But for Ms. Evans-Crump to state that her friends and acquaintances at Virginia Union University were uneducated or uninformed because they didn’t know that Ludwig van Beethoven and Pierre Charles L’Enfant were “black” is not only condescending, it’s flat-out wrong. Beethoven was born into a family of Flemish/Dutch musicians and instrument makers in Bonn, Germany; his mother was of Slavic ancestry. Many portraits of Beethoven exist, and none of them make him look to be of African descent. L’Enfant was French-born, and while I don’t know as much about his heritage, I’ve seen his portrait, too. Everything about him, from the pigment used by the painter for his face to the shape of his features to the style of his hair, says “white guy.” And given the time and the sensibilities (or lack thereof) of his era, it seems highly unlikely that a black man would have been granted the commission to design the United States’ capital city. Perhaps not as unlikely as if the city had been designed in the 1860’s, but it’s still a pretty fair bet that a Southern slave-owner (George Washington himself) wouldn’t have chosen an Afro-French-American to be in charge of this particular bit of urban architecture.

The other students at Virginia Union weren’t completely uninformed or uncultured. But they probably were too polite to tell Ms. Evans-Crump that she was wrong.

Jean-Marc O’Connor
Gwynn Oak

Editor Lee Gardner responds: Indeed, most historians say Beethoven and L’Enfant were both “white.” That said, Beethoven was described as being a “Moor” or “black Spaniard” by some of his contemporaries (see The Straight Dope, May 25, 2005). Also, L’Enfant’s surveyor for the D.C. job was mathematician Benjamin Banneker, who was black, which might explain Ms. Evans-Crump’s statement.

From Bad To Verse

In the review of my book of poems Into It (Imprints, March 15), Makkada B. Selah writes that the World Trade Center’s “towers’ kaleidoscopic crumbling act” is in the book’s “subconscious; in the foreground is—what else—sex.” “As the towers fall and burn to the ground,” according to Selah, “the poet and his lady friend with tanned legs are out painting the town vermillion.”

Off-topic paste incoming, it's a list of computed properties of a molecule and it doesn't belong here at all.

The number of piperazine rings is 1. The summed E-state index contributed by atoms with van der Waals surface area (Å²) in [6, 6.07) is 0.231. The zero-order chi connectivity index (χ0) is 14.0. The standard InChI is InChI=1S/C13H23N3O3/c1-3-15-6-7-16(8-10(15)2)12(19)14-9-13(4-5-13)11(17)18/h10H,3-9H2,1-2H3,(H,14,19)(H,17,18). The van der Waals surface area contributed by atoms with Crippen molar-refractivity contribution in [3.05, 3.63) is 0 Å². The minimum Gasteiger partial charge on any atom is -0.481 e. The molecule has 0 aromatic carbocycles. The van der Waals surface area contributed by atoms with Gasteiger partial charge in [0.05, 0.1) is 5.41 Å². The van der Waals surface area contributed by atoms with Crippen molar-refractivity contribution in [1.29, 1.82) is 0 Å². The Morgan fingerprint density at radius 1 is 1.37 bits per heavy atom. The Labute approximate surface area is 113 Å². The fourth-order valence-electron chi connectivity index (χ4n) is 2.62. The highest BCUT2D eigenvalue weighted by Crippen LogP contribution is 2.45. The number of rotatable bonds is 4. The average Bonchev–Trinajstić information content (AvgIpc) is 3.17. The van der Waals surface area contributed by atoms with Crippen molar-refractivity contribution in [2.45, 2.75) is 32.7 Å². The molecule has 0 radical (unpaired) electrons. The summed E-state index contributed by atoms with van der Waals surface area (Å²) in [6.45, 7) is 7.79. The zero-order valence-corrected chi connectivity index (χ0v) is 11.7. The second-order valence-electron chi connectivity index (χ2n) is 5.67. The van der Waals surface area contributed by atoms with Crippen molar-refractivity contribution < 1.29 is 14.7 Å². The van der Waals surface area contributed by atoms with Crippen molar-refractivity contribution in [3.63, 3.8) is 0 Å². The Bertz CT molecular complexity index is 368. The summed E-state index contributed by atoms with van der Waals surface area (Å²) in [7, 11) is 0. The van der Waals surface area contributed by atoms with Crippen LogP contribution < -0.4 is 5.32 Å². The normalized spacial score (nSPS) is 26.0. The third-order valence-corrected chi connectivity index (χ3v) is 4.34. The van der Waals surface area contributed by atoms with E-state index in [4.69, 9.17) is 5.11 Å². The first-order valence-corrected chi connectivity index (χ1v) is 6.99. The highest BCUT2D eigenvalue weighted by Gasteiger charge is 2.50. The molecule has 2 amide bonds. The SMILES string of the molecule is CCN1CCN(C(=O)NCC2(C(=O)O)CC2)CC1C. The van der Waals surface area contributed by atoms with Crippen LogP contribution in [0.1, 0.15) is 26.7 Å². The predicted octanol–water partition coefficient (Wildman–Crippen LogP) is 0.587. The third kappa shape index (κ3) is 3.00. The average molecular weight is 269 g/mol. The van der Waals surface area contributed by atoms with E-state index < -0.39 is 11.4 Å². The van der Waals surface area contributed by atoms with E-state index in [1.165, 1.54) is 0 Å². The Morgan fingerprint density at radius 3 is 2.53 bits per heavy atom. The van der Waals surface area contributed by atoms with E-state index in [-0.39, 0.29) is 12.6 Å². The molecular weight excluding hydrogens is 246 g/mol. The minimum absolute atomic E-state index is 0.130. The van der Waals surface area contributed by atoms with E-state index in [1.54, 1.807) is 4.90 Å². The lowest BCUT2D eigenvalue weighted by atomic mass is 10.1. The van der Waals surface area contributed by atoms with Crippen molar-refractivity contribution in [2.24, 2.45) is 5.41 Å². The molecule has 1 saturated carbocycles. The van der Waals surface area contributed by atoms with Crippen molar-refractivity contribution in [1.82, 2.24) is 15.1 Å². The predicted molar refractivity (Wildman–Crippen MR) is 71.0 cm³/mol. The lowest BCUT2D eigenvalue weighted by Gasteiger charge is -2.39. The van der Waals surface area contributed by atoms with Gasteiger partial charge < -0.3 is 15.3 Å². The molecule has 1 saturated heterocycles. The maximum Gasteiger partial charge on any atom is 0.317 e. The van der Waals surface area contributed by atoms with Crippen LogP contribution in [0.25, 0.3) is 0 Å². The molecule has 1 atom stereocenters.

Selah’s statement is hideously false. The only reference to “tanned legs” in Into It is in the poem “What Do You Mean, What?” It is a reference to a woman journalist who is interviewing a multimillionaire businessman, in a poem that speaks of “individual and collectivized looting.” To read it as in any way referring to a “lady friend” of mine is a misreading beyond any plausible intepretation of the poem. That I and this “lady friend” are “as the towers fall . . . out painting the town vermillion” is certainly not expressed or suggested in any poem or in the poems in the book. It is totally fabricated. In fact, on the morning of Sept. 11, during the bombings of the World Trade Center, I was at work in Queens, unable to contact my wife of 30 years, who is actually the “lover” identified throughout the poems in Into It, who was trapped in our apartment located a block from Ground Zero. The reality of that separation is actually expressed in several poems in the book.

The poems in Into It are poems about the world that we live in, a world that includes terrible violence and war, and about love and the writing of poetry, which exist in the midst of it, and resist it. That is how every reviewer of the book has more or less read it. No reviewer—no one I know of—has identified “sex” as even an imaginable subject of the book—only Selah has, to the extent of fabricating malicious untruths. “Sex” as a dominant subject of the book exists in Selah’s mind only. It does not exist in the book.

Lawrence Joseph
New York